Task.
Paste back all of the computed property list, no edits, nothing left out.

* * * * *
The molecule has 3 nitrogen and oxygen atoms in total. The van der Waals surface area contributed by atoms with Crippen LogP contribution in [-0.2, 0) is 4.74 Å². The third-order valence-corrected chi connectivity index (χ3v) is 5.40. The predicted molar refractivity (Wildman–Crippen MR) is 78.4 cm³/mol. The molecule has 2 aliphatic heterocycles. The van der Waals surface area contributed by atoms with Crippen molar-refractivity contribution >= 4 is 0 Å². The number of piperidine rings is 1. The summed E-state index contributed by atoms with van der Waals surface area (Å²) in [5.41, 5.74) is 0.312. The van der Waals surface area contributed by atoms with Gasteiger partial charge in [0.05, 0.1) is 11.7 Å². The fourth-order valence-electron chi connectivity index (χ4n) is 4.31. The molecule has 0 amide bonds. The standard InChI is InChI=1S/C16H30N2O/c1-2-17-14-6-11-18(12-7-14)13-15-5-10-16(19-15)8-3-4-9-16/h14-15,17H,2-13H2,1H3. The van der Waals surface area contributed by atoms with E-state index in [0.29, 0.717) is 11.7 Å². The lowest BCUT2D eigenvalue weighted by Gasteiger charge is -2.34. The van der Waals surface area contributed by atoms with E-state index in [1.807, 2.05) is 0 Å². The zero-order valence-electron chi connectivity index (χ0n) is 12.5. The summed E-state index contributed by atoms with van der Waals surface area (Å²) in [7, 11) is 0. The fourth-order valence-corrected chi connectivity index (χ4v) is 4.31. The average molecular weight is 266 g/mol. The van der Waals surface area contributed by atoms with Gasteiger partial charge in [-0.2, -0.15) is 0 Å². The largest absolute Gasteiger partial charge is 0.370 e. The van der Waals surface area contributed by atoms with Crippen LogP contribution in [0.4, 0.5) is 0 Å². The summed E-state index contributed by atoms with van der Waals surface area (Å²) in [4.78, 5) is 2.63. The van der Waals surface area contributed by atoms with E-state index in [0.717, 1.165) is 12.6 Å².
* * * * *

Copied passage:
The molecule has 3 nitrogen and oxygen atoms in total. The van der Waals surface area contributed by atoms with Crippen LogP contribution in [-0.2, 0) is 4.74 Å². The third-order valence-corrected chi connectivity index (χ3v) is 5.40. The predicted molar refractivity (Wildman–Crippen MR) is 78.4 cm³/mol. The molecule has 2 aliphatic heterocycles. The van der Waals surface area contributed by atoms with Crippen molar-refractivity contribution >= 4 is 0 Å². The number of piperidine rings is 1. The summed E-state index contributed by atoms with van der Waals surface area (Å²) in [5.41, 5.74) is 0.312. The van der Waals surface area contributed by atoms with Gasteiger partial charge in [0.05, 0.1) is 11.7 Å². The fourth-order valence-electron chi connectivity index (χ4n) is 4.31. The molecule has 0 amide bonds. The standard InChI is InChI=1S/C16H30N2O/c1-2-17-14-6-11-18(12-7-14)13-15-5-10-16(19-15)8-3-4-9-16/h14-15,17H,2-13H2,1H3. The van der Waals surface area contributed by atoms with E-state index in [0.29, 0.717) is 11.7 Å². The lowest BCUT2D eigenvalue weighted by Gasteiger charge is -2.34. The van der Waals surface area contributed by atoms with E-state index in [1.807, 2.05) is 0 Å². The zero-order valence-electron chi connectivity index (χ0n) is 12.5. The summed E-state index contributed by atoms with van der Waals surface area (Å²) in [7, 11) is 0. The fourth-order valence-corrected chi connectivity index (χ4v) is 4.31. The average molecular weight is 266 g/mol. The van der Waals surface area contributed by atoms with Gasteiger partial charge in [-0.2, -0.15) is 0 Å². The largest absolute Gasteiger partial charge is 0.370 e. The van der Waals surface area contributed by atoms with Crippen LogP contribution in [0.4, 0.5) is 0 Å². The summed E-state index contributed by atoms with van der Waals surface area (Å²) in [4.78, 5) is 2.63. The van der Waals surface area contributed by atoms with E-state index in [0.717, 1.165) is 12.6 Å².